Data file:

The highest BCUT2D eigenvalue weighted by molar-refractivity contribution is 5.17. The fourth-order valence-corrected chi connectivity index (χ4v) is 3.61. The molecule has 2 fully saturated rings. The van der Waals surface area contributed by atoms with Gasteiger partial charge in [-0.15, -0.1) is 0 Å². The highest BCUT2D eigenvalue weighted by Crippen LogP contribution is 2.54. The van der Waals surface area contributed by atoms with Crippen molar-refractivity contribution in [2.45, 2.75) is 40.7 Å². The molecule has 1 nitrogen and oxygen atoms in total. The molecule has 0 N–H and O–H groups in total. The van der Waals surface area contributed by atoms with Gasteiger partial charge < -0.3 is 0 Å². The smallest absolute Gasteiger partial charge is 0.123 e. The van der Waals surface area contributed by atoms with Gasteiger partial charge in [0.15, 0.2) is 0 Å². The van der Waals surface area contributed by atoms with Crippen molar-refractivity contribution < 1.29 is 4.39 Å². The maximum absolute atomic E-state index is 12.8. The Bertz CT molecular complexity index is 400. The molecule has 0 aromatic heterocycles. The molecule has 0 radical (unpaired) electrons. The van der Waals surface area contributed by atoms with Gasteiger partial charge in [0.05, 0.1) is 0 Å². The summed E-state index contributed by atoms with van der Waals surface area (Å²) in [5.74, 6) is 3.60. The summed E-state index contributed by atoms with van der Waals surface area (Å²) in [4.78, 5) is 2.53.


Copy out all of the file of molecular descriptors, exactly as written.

The highest BCUT2D eigenvalue weighted by molar-refractivity contribution is 5.17. The fourth-order valence-corrected chi connectivity index (χ4v) is 3.61. The molecule has 2 fully saturated rings. The van der Waals surface area contributed by atoms with Gasteiger partial charge in [-0.15, -0.1) is 0 Å². The highest BCUT2D eigenvalue weighted by Crippen LogP contribution is 2.54. The van der Waals surface area contributed by atoms with Crippen molar-refractivity contribution in [2.45, 2.75) is 40.7 Å². The molecule has 1 nitrogen and oxygen atoms in total. The molecule has 0 N–H and O–H groups in total. The van der Waals surface area contributed by atoms with Gasteiger partial charge < -0.3 is 0 Å². The smallest absolute Gasteiger partial charge is 0.123 e. The van der Waals surface area contributed by atoms with Gasteiger partial charge in [0.15, 0.2) is 0 Å². The van der Waals surface area contributed by atoms with Crippen molar-refractivity contribution < 1.29 is 4.39 Å². The maximum absolute atomic E-state index is 12.8. The Bertz CT molecular complexity index is 400. The molecule has 0 aromatic heterocycles. The molecule has 0 radical (unpaired) electrons. The van der Waals surface area contributed by atoms with Gasteiger partial charge in [0.05, 0.1) is 0 Å². The summed E-state index contributed by atoms with van der Waals surface area (Å²) in [5.74, 6) is 3.60. The summed E-state index contributed by atoms with van der Waals surface area (Å²) in [4.78, 5) is 2.53.